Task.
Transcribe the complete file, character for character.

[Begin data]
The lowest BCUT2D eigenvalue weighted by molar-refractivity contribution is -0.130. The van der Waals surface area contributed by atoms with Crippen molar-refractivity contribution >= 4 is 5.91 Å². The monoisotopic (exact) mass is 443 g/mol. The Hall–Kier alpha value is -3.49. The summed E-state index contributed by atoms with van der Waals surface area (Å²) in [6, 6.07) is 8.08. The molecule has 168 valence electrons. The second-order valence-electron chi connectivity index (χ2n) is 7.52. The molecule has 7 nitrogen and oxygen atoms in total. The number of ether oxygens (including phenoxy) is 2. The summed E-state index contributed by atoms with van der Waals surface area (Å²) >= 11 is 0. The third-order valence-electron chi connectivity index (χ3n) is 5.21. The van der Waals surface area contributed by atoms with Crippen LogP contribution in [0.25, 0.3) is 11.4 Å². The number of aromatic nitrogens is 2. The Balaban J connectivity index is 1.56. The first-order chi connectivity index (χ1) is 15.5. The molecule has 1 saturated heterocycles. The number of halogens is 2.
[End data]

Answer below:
The lowest BCUT2D eigenvalue weighted by molar-refractivity contribution is -0.130. The van der Waals surface area contributed by atoms with Crippen molar-refractivity contribution >= 4 is 5.91 Å². The monoisotopic (exact) mass is 443 g/mol. The Hall–Kier alpha value is -3.49. The summed E-state index contributed by atoms with van der Waals surface area (Å²) in [6, 6.07) is 8.08. The molecule has 168 valence electrons. The second-order valence-electron chi connectivity index (χ2n) is 7.52. The molecule has 7 nitrogen and oxygen atoms in total. The number of ether oxygens (including phenoxy) is 2. The summed E-state index contributed by atoms with van der Waals surface area (Å²) >= 11 is 0. The third-order valence-electron chi connectivity index (χ3n) is 5.21. The van der Waals surface area contributed by atoms with Crippen LogP contribution in [0.25, 0.3) is 11.4 Å². The number of aromatic nitrogens is 2. The Balaban J connectivity index is 1.56. The first-order chi connectivity index (χ1) is 15.5. The molecule has 1 saturated heterocycles. The number of halogens is 2.